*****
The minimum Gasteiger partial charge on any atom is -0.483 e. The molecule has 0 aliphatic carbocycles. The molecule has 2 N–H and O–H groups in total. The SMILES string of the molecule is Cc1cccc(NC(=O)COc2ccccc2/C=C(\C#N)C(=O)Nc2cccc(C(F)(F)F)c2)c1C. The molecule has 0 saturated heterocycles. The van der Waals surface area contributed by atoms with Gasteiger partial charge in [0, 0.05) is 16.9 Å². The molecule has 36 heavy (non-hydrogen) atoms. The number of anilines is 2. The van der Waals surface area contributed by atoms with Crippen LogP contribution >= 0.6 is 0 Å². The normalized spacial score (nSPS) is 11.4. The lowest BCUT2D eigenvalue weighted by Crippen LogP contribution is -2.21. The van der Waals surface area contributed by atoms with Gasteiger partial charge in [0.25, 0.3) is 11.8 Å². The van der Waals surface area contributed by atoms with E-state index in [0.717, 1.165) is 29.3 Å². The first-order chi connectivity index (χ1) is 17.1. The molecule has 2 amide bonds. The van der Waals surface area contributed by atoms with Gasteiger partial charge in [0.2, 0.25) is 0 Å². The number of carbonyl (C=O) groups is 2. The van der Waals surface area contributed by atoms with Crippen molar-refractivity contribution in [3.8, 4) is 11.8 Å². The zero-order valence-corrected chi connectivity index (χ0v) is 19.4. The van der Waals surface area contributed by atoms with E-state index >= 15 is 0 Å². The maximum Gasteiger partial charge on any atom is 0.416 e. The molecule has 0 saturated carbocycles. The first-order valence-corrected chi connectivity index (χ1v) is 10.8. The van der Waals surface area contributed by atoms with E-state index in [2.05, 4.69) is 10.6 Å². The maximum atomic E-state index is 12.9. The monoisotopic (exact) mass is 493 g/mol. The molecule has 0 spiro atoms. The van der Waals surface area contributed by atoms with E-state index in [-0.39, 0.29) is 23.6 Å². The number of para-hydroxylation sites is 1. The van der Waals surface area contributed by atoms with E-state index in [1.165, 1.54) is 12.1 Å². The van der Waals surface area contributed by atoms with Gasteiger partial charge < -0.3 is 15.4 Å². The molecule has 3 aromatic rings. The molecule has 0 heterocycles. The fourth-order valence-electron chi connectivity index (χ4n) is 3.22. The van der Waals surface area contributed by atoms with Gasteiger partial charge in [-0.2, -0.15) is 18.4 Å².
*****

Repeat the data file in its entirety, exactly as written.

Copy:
The minimum Gasteiger partial charge on any atom is -0.483 e. The molecule has 0 aliphatic carbocycles. The molecule has 2 N–H and O–H groups in total. The SMILES string of the molecule is Cc1cccc(NC(=O)COc2ccccc2/C=C(\C#N)C(=O)Nc2cccc(C(F)(F)F)c2)c1C. The molecule has 0 saturated heterocycles. The van der Waals surface area contributed by atoms with Gasteiger partial charge in [0, 0.05) is 16.9 Å². The molecule has 36 heavy (non-hydrogen) atoms. The number of anilines is 2. The van der Waals surface area contributed by atoms with Crippen LogP contribution >= 0.6 is 0 Å². The normalized spacial score (nSPS) is 11.4. The lowest BCUT2D eigenvalue weighted by Crippen LogP contribution is -2.21. The van der Waals surface area contributed by atoms with Gasteiger partial charge in [0.25, 0.3) is 11.8 Å². The van der Waals surface area contributed by atoms with E-state index in [0.717, 1.165) is 29.3 Å². The first-order chi connectivity index (χ1) is 17.1. The molecule has 2 amide bonds. The van der Waals surface area contributed by atoms with Gasteiger partial charge in [0.2, 0.25) is 0 Å². The number of carbonyl (C=O) groups is 2. The van der Waals surface area contributed by atoms with Crippen molar-refractivity contribution in [3.8, 4) is 11.8 Å². The zero-order valence-corrected chi connectivity index (χ0v) is 19.4. The van der Waals surface area contributed by atoms with E-state index >= 15 is 0 Å². The maximum Gasteiger partial charge on any atom is 0.416 e. The molecule has 0 saturated carbocycles. The first-order valence-corrected chi connectivity index (χ1v) is 10.8. The van der Waals surface area contributed by atoms with E-state index in [2.05, 4.69) is 10.6 Å². The maximum atomic E-state index is 12.9. The monoisotopic (exact) mass is 493 g/mol. The molecule has 0 spiro atoms. The van der Waals surface area contributed by atoms with E-state index in [-0.39, 0.29) is 23.6 Å². The number of para-hydroxylation sites is 1. The van der Waals surface area contributed by atoms with E-state index in [1.165, 1.54) is 12.1 Å². The van der Waals surface area contributed by atoms with Gasteiger partial charge < -0.3 is 15.4 Å². The molecule has 3 aromatic rings. The molecule has 0 heterocycles. The fourth-order valence-electron chi connectivity index (χ4n) is 3.22. The van der Waals surface area contributed by atoms with Gasteiger partial charge in [-0.2, -0.15) is 18.4 Å².